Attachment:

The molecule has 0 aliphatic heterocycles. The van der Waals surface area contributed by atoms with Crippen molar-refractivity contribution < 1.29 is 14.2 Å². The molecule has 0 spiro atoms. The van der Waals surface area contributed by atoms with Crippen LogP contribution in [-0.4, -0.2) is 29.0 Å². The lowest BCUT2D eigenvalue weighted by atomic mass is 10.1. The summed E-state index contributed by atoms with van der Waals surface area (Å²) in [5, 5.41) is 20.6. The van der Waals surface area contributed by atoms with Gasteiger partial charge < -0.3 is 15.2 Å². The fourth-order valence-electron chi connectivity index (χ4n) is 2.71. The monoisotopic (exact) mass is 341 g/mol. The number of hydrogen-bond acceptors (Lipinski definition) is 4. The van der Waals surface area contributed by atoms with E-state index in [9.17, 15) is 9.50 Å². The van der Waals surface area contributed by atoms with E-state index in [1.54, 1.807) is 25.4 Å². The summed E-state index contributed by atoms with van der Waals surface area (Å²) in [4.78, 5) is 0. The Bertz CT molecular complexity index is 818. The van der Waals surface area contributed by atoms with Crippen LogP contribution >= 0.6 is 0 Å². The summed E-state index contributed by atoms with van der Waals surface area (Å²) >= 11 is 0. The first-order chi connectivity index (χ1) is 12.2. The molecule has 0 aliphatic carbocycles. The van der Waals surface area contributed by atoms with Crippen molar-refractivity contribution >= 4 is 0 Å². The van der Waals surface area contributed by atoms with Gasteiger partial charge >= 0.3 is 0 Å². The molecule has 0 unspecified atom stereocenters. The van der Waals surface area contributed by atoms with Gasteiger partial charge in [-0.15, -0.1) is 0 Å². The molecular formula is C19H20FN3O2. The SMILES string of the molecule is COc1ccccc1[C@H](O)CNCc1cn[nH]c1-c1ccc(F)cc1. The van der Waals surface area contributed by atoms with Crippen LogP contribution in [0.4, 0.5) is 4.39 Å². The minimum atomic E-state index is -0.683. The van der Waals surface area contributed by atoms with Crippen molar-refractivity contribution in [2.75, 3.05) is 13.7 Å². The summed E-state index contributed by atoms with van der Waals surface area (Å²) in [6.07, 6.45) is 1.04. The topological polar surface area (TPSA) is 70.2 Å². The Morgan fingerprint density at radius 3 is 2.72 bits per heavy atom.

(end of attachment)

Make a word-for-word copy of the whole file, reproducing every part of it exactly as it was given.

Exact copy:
The molecule has 0 aliphatic heterocycles. The van der Waals surface area contributed by atoms with Crippen molar-refractivity contribution < 1.29 is 14.2 Å². The molecule has 0 spiro atoms. The van der Waals surface area contributed by atoms with Crippen LogP contribution in [-0.4, -0.2) is 29.0 Å². The lowest BCUT2D eigenvalue weighted by atomic mass is 10.1. The summed E-state index contributed by atoms with van der Waals surface area (Å²) in [5, 5.41) is 20.6. The van der Waals surface area contributed by atoms with Gasteiger partial charge < -0.3 is 15.2 Å². The fourth-order valence-electron chi connectivity index (χ4n) is 2.71. The monoisotopic (exact) mass is 341 g/mol. The number of hydrogen-bond acceptors (Lipinski definition) is 4. The van der Waals surface area contributed by atoms with E-state index in [9.17, 15) is 9.50 Å². The van der Waals surface area contributed by atoms with E-state index in [1.54, 1.807) is 25.4 Å². The summed E-state index contributed by atoms with van der Waals surface area (Å²) in [4.78, 5) is 0. The Bertz CT molecular complexity index is 818. The van der Waals surface area contributed by atoms with Crippen LogP contribution >= 0.6 is 0 Å². The summed E-state index contributed by atoms with van der Waals surface area (Å²) >= 11 is 0. The first-order chi connectivity index (χ1) is 12.2. The molecule has 0 aliphatic carbocycles. The van der Waals surface area contributed by atoms with Crippen molar-refractivity contribution >= 4 is 0 Å². The van der Waals surface area contributed by atoms with Gasteiger partial charge >= 0.3 is 0 Å². The molecule has 0 unspecified atom stereocenters. The van der Waals surface area contributed by atoms with Gasteiger partial charge in [-0.15, -0.1) is 0 Å². The molecular formula is C19H20FN3O2. The SMILES string of the molecule is COc1ccccc1[C@H](O)CNCc1cn[nH]c1-c1ccc(F)cc1. The van der Waals surface area contributed by atoms with Crippen LogP contribution in [0.4, 0.5) is 4.39 Å². The minimum atomic E-state index is -0.683. The van der Waals surface area contributed by atoms with Crippen molar-refractivity contribution in [2.75, 3.05) is 13.7 Å². The summed E-state index contributed by atoms with van der Waals surface area (Å²) in [6.07, 6.45) is 1.04. The topological polar surface area (TPSA) is 70.2 Å². The Morgan fingerprint density at radius 3 is 2.72 bits per heavy atom.